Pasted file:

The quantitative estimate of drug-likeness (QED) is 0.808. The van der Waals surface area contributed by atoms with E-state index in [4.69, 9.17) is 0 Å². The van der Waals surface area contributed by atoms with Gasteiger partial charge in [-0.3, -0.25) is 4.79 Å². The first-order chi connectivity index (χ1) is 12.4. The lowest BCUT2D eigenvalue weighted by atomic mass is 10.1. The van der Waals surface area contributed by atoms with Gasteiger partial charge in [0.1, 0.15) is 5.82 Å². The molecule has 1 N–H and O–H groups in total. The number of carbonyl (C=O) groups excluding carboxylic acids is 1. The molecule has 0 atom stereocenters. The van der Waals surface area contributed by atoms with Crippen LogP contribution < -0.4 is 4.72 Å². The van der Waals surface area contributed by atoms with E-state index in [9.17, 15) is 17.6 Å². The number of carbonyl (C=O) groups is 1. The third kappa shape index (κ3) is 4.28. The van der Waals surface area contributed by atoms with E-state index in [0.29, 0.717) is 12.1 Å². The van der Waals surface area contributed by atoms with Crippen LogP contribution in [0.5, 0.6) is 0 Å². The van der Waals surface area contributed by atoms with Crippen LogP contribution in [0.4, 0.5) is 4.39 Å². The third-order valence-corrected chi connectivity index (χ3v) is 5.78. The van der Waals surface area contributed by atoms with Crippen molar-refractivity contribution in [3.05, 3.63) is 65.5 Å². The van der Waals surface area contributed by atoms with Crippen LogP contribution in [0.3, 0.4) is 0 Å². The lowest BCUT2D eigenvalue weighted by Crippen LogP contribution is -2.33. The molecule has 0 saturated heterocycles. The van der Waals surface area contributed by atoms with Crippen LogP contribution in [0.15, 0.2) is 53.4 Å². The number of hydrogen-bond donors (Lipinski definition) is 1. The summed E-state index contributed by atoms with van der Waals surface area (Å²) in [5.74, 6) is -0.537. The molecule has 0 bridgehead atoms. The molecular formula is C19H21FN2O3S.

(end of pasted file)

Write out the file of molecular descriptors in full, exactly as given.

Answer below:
The quantitative estimate of drug-likeness (QED) is 0.808. The van der Waals surface area contributed by atoms with E-state index in [4.69, 9.17) is 0 Å². The van der Waals surface area contributed by atoms with Gasteiger partial charge in [-0.3, -0.25) is 4.79 Å². The first-order chi connectivity index (χ1) is 12.4. The lowest BCUT2D eigenvalue weighted by atomic mass is 10.1. The van der Waals surface area contributed by atoms with Gasteiger partial charge in [0.1, 0.15) is 5.82 Å². The molecule has 1 N–H and O–H groups in total. The number of carbonyl (C=O) groups excluding carboxylic acids is 1. The molecule has 0 atom stereocenters. The van der Waals surface area contributed by atoms with Crippen LogP contribution < -0.4 is 4.72 Å². The van der Waals surface area contributed by atoms with E-state index in [9.17, 15) is 17.6 Å². The number of carbonyl (C=O) groups is 1. The third kappa shape index (κ3) is 4.28. The van der Waals surface area contributed by atoms with E-state index in [0.29, 0.717) is 12.1 Å². The van der Waals surface area contributed by atoms with Crippen LogP contribution in [0.5, 0.6) is 0 Å². The van der Waals surface area contributed by atoms with Crippen LogP contribution in [0.4, 0.5) is 4.39 Å². The third-order valence-corrected chi connectivity index (χ3v) is 5.78. The van der Waals surface area contributed by atoms with Crippen molar-refractivity contribution in [3.05, 3.63) is 65.5 Å². The van der Waals surface area contributed by atoms with Crippen LogP contribution in [0.3, 0.4) is 0 Å². The lowest BCUT2D eigenvalue weighted by Crippen LogP contribution is -2.33. The molecule has 0 saturated heterocycles. The van der Waals surface area contributed by atoms with Crippen LogP contribution in [0.15, 0.2) is 53.4 Å². The number of hydrogen-bond donors (Lipinski definition) is 1. The summed E-state index contributed by atoms with van der Waals surface area (Å²) in [5.74, 6) is -0.537. The molecule has 0 bridgehead atoms. The molecular formula is C19H21FN2O3S.